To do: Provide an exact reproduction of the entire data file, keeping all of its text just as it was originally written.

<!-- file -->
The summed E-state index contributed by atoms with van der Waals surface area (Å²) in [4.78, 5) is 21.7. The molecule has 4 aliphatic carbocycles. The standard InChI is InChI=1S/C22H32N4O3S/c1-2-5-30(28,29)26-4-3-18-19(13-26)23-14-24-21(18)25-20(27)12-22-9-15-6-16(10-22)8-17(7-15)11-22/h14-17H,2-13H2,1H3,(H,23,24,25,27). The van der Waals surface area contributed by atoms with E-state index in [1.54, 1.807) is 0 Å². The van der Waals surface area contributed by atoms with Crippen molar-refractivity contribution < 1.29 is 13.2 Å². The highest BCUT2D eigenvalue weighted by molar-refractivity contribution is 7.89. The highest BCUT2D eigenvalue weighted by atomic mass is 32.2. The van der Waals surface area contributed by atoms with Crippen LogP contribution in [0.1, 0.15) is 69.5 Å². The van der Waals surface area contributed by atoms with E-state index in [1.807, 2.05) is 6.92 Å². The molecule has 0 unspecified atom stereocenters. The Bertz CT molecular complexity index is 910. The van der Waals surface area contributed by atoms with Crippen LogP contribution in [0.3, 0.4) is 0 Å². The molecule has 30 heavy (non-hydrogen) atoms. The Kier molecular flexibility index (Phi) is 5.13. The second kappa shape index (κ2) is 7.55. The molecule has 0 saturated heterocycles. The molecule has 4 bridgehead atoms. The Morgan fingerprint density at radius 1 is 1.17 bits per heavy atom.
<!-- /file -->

The summed E-state index contributed by atoms with van der Waals surface area (Å²) in [4.78, 5) is 21.7. The molecule has 4 aliphatic carbocycles. The standard InChI is InChI=1S/C22H32N4O3S/c1-2-5-30(28,29)26-4-3-18-19(13-26)23-14-24-21(18)25-20(27)12-22-9-15-6-16(10-22)8-17(7-15)11-22/h14-17H,2-13H2,1H3,(H,23,24,25,27). The van der Waals surface area contributed by atoms with E-state index in [1.54, 1.807) is 0 Å². The van der Waals surface area contributed by atoms with Crippen molar-refractivity contribution < 1.29 is 13.2 Å². The highest BCUT2D eigenvalue weighted by molar-refractivity contribution is 7.89. The highest BCUT2D eigenvalue weighted by atomic mass is 32.2. The van der Waals surface area contributed by atoms with Crippen LogP contribution in [0.1, 0.15) is 69.5 Å². The van der Waals surface area contributed by atoms with E-state index in [1.807, 2.05) is 6.92 Å². The molecule has 0 unspecified atom stereocenters. The Bertz CT molecular complexity index is 910. The van der Waals surface area contributed by atoms with Crippen LogP contribution in [0.3, 0.4) is 0 Å². The molecule has 30 heavy (non-hydrogen) atoms. The Kier molecular flexibility index (Phi) is 5.13. The second kappa shape index (κ2) is 7.55. The molecule has 0 saturated heterocycles. The molecule has 4 bridgehead atoms. The Morgan fingerprint density at radius 1 is 1.17 bits per heavy atom.